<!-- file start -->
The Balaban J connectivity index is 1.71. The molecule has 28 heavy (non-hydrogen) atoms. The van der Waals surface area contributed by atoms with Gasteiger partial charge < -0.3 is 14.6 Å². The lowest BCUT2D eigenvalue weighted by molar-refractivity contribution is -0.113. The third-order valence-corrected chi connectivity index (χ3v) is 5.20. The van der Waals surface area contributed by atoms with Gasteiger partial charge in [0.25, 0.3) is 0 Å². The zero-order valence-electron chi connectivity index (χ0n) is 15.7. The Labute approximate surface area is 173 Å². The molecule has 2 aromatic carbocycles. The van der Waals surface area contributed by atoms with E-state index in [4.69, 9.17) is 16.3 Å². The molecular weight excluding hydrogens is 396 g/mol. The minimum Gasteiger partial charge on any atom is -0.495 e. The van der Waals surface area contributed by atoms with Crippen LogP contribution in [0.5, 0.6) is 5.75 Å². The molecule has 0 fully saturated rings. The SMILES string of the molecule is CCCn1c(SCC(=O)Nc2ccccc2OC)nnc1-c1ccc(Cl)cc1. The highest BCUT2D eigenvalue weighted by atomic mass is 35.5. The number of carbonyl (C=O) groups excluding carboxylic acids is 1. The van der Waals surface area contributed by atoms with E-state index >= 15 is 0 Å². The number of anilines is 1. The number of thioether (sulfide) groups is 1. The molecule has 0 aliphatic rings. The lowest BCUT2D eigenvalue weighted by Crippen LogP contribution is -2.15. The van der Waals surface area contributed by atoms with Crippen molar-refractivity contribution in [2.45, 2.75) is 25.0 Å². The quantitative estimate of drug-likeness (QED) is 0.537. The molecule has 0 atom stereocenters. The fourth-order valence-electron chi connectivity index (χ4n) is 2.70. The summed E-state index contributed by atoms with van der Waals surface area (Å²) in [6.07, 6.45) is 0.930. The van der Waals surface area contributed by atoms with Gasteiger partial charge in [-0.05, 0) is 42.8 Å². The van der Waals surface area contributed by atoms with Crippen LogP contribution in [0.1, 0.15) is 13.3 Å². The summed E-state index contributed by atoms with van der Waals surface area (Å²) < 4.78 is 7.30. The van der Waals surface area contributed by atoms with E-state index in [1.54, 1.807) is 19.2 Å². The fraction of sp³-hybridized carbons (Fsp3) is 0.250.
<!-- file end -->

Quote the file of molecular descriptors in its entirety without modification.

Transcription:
The Balaban J connectivity index is 1.71. The molecule has 28 heavy (non-hydrogen) atoms. The van der Waals surface area contributed by atoms with Gasteiger partial charge < -0.3 is 14.6 Å². The lowest BCUT2D eigenvalue weighted by molar-refractivity contribution is -0.113. The third-order valence-corrected chi connectivity index (χ3v) is 5.20. The van der Waals surface area contributed by atoms with Gasteiger partial charge in [0.25, 0.3) is 0 Å². The zero-order valence-electron chi connectivity index (χ0n) is 15.7. The Labute approximate surface area is 173 Å². The molecule has 2 aromatic carbocycles. The van der Waals surface area contributed by atoms with E-state index in [4.69, 9.17) is 16.3 Å². The molecular weight excluding hydrogens is 396 g/mol. The minimum Gasteiger partial charge on any atom is -0.495 e. The van der Waals surface area contributed by atoms with Crippen LogP contribution in [0.5, 0.6) is 5.75 Å². The molecule has 0 fully saturated rings. The SMILES string of the molecule is CCCn1c(SCC(=O)Nc2ccccc2OC)nnc1-c1ccc(Cl)cc1. The highest BCUT2D eigenvalue weighted by atomic mass is 35.5. The number of carbonyl (C=O) groups excluding carboxylic acids is 1. The van der Waals surface area contributed by atoms with E-state index >= 15 is 0 Å². The number of anilines is 1. The number of thioether (sulfide) groups is 1. The molecule has 0 aliphatic rings. The lowest BCUT2D eigenvalue weighted by Crippen LogP contribution is -2.15. The van der Waals surface area contributed by atoms with Crippen molar-refractivity contribution in [2.45, 2.75) is 25.0 Å². The quantitative estimate of drug-likeness (QED) is 0.537. The molecule has 0 atom stereocenters. The fourth-order valence-electron chi connectivity index (χ4n) is 2.70. The summed E-state index contributed by atoms with van der Waals surface area (Å²) in [6.07, 6.45) is 0.930. The van der Waals surface area contributed by atoms with Gasteiger partial charge in [-0.05, 0) is 42.8 Å². The van der Waals surface area contributed by atoms with Crippen LogP contribution in [0.1, 0.15) is 13.3 Å². The summed E-state index contributed by atoms with van der Waals surface area (Å²) < 4.78 is 7.30. The van der Waals surface area contributed by atoms with E-state index in [1.54, 1.807) is 19.2 Å². The fraction of sp³-hybridized carbons (Fsp3) is 0.250.